When things seem to be black and white, it’s a cognitive short cut, a decision to see the world that way. While we may not determine our material circumstances, we do create our interpretations of them, and forge theories about ourselves and our lives. We need to believe things are clearly defined now and then in order to plow ahead with enthusiasm.
I once had a long talk with my sister about marriage. I wanted to know how she knew it was the right decision; how she knew that this was the right guy. She admitted that there was no such thing as 100% certainty, but once you married, you no longer had to continually ask yourself: is this the right person? You started from the idea that it was, and figured out how to handle whatever was coming your way from that vantage point.
Of course perspectives evolve and change, but if we don’t adopt one, we can’t focus in any direction. We lose traction and go nowhere at all. Contrary to how it may appear, choosing a direction isn’t limiting, it’s what makes movement possible. When I allow myself to wallow in the gray area, I limit myself. When I wonder, “Am I really a writer?” I waste a lot of time and energy on this question, instead of simply saying, “I am writing. How can I continue in this direction?”
In the interest of full disclosure, my sister got a divorce. Still, I don’t think that negates the power of what she was saying. Picking a direction only means that we are more likely to get somewhere, it doesn’t guarantee that we will.
September 11, 2001 is an extreme example. It was a clear, beautiful day, and the collective mood had adjusted accordingly. Moments later, when the sky was engulfed in a fog, when it was raining detritus, and fear swallowed the streets, people could not process what was happening. Part of the shock was having to acknowledge the gray area, the great unknown that is life. On that deceptively sunny day, people thought they could see where they were going; they believed that they were headed to work, when actually they were passing through a portal to hell.
This is not a message of doom and gloom, however. Thankfully, we are not always teetering on the brink of an abyss. We just don’t know exactly where we are going. We can’t control other people and events. To be honest, we can’t even control our own actions sometimes. The best we can do is to figure out what and who give us joy, what values and issues are important to us, and how we can contribute to make the world a better place. Then, we can surround ourselves with those people, work on those projects, and head in that direction. But we need to do this while being open to uncertainty. We need to be flexible enough to learn from our mistakes and the changing world around us.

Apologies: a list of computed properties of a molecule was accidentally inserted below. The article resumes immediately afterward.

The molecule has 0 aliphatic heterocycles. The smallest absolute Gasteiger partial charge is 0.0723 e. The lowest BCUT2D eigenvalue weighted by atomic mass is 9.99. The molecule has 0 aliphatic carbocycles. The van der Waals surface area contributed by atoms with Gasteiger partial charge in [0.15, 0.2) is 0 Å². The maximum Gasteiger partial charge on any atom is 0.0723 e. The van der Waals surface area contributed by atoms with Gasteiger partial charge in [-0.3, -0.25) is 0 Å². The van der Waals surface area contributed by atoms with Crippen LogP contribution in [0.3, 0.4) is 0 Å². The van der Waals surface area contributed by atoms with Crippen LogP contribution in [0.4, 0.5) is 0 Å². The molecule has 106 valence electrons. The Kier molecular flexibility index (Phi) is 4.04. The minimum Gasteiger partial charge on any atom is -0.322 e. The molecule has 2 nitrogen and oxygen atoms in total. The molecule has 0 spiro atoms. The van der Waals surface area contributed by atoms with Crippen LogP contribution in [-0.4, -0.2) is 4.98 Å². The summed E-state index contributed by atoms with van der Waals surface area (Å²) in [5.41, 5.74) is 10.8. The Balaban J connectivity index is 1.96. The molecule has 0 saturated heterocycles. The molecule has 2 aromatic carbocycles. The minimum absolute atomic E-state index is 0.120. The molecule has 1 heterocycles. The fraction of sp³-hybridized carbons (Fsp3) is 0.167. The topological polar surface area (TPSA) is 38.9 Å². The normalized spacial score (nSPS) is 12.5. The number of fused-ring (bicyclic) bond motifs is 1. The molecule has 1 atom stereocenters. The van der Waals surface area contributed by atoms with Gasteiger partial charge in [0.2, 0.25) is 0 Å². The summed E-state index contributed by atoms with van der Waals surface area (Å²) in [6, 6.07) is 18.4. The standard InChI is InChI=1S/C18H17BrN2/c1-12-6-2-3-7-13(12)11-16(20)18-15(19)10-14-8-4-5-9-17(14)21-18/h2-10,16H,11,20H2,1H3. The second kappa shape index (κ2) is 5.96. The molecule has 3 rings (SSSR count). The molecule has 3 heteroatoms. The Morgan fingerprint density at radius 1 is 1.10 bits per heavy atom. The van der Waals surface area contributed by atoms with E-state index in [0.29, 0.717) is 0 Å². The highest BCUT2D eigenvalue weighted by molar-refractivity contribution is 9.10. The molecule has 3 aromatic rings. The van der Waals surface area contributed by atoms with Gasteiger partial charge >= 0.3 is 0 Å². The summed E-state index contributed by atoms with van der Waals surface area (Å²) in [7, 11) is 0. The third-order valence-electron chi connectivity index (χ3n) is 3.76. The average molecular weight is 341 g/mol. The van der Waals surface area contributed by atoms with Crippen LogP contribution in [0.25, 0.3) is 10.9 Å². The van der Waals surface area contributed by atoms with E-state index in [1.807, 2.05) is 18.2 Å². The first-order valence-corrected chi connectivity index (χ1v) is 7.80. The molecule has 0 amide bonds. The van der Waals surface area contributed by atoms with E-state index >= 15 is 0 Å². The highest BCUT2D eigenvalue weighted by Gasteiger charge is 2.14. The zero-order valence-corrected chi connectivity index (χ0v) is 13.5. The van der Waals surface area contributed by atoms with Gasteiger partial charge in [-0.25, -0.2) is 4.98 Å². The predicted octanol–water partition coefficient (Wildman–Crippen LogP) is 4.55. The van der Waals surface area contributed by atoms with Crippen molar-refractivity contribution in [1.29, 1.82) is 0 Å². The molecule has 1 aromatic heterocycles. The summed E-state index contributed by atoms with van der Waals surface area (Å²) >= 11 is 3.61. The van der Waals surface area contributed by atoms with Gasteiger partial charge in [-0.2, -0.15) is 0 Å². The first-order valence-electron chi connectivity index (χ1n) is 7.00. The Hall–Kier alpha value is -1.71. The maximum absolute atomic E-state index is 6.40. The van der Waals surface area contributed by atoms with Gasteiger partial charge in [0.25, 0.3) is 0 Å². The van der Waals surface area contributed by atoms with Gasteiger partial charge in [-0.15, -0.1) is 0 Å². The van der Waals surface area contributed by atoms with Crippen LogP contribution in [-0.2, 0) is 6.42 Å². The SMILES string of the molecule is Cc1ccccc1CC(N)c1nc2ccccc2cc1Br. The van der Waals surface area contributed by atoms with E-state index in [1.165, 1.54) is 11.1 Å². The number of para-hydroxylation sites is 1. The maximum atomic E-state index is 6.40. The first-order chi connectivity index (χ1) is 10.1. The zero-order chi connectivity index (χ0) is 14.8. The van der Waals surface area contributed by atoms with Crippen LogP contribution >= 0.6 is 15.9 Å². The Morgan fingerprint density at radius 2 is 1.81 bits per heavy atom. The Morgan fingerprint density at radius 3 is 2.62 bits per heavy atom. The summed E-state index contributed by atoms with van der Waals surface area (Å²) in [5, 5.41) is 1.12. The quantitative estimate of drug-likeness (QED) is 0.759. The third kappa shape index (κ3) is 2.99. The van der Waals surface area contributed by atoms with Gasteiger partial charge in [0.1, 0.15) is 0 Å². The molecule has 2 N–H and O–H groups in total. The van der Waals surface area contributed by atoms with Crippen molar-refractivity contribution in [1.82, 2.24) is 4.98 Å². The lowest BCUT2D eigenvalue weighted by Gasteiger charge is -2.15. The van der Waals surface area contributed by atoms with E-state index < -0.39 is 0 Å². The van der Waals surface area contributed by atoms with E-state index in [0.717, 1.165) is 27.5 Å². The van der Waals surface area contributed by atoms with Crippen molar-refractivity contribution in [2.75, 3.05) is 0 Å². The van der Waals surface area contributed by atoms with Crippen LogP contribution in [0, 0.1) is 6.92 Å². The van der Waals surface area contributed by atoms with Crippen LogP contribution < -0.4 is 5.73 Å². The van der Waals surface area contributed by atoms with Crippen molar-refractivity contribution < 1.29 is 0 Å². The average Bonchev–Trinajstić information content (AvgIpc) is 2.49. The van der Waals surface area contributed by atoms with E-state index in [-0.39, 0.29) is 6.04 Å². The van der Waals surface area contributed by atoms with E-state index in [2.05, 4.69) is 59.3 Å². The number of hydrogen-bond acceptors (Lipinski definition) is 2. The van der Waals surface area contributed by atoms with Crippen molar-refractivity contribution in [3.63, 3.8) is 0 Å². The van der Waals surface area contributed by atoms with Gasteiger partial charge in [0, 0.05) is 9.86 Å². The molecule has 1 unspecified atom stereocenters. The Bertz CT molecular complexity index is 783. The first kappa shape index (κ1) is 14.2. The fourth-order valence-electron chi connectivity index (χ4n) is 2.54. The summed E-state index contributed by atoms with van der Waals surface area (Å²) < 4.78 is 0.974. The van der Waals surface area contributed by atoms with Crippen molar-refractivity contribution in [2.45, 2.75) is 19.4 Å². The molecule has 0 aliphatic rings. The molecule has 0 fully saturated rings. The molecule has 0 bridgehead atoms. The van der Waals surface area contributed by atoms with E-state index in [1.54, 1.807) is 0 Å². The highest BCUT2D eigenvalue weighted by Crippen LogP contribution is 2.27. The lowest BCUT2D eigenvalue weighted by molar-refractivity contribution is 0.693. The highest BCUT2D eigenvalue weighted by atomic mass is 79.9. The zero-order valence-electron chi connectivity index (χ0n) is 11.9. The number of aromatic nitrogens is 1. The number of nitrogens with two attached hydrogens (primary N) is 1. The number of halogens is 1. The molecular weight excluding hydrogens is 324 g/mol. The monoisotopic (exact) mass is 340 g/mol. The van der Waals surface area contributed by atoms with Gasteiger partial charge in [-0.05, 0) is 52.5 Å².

The good news is, when the cracks become visible, when our current perspective is shattered, we can sift through the pieces to make a new place from which to stand, a new perspective that is just as true. It just takes a while to make a new map and start to trust the road.
A friend called me one night not long ago, completely agitated, to ask me, “Who are all those people, smiling and walking down the street like they know what they’re doing?”
Those people are you and I, my friend, on a day when things seem clear.
It occurs to me that I have become pretty adept at procrastination. Maybe I should write a few how-tos.
When I mentioned this to a friend, she responded enthusiastically:
“Ooh! Contemplate the cat. Play Age of Empires. Watch the Biggest Loser finale over two days, in 5 minute increments; sob hysterically, and pretend it’s allergies.”
“No, no,” I said. “I mean how to procrastinate productively.”
“Isn’t that a contradiction in terms?” she wondered. A reasonable question, but I think not.
Here’s how I discovered the vast potential of my avoidance strategies: I foolishly promised someone I would read Proust, so that we could engage in some Heady Discourse. I didn’t promise to read all 4,211 pages, mind you; not all sevenvolumes. Just the first one: Swann’s Way.
I bought the thing in hardcover by accident, and it was just so crazy big, so heavy-looking and heavy-feeling, that I could not coax myself to get past the first ten pages. It did, however, make me feel terribly guilty sitting there, so I started to tackle other, less intimidating material I had been meaning to read for ages. I simply used my guilt to read a whole host of other books while Proust lay on my bedside table, chiding me.
That’s the secret, really. Just think of a task that you would mind only slightly less than what you are supposed to be doing, and do that instead. If you mind it a lot less, chances are it’s not a particularly productive choice.